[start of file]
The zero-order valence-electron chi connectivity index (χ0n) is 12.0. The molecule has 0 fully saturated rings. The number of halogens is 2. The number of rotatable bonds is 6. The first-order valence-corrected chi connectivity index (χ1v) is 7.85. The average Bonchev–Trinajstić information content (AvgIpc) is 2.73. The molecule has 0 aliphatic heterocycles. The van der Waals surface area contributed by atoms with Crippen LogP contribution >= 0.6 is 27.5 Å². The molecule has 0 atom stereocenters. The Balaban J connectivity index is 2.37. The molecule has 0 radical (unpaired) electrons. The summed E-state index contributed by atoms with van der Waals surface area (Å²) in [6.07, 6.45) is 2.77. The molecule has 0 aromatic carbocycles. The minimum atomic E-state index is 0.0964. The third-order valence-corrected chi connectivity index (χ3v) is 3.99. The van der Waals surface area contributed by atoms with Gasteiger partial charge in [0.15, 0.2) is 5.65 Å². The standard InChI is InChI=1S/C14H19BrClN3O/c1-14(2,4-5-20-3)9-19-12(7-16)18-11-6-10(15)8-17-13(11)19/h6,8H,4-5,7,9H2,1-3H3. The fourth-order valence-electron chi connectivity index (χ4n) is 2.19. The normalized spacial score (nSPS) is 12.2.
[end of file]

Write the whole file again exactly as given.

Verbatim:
The zero-order valence-electron chi connectivity index (χ0n) is 12.0. The molecule has 0 fully saturated rings. The number of halogens is 2. The number of rotatable bonds is 6. The first-order valence-corrected chi connectivity index (χ1v) is 7.85. The average Bonchev–Trinajstić information content (AvgIpc) is 2.73. The molecule has 0 aliphatic heterocycles. The van der Waals surface area contributed by atoms with Crippen LogP contribution >= 0.6 is 27.5 Å². The molecule has 0 atom stereocenters. The Balaban J connectivity index is 2.37. The molecule has 0 radical (unpaired) electrons. The summed E-state index contributed by atoms with van der Waals surface area (Å²) in [6.07, 6.45) is 2.77. The molecule has 0 aromatic carbocycles. The minimum atomic E-state index is 0.0964. The third-order valence-corrected chi connectivity index (χ3v) is 3.99. The van der Waals surface area contributed by atoms with Gasteiger partial charge in [0.15, 0.2) is 5.65 Å². The standard InChI is InChI=1S/C14H19BrClN3O/c1-14(2,4-5-20-3)9-19-12(7-16)18-11-6-10(15)8-17-13(11)19/h6,8H,4-5,7,9H2,1-3H3. The fourth-order valence-electron chi connectivity index (χ4n) is 2.19. The normalized spacial score (nSPS) is 12.2.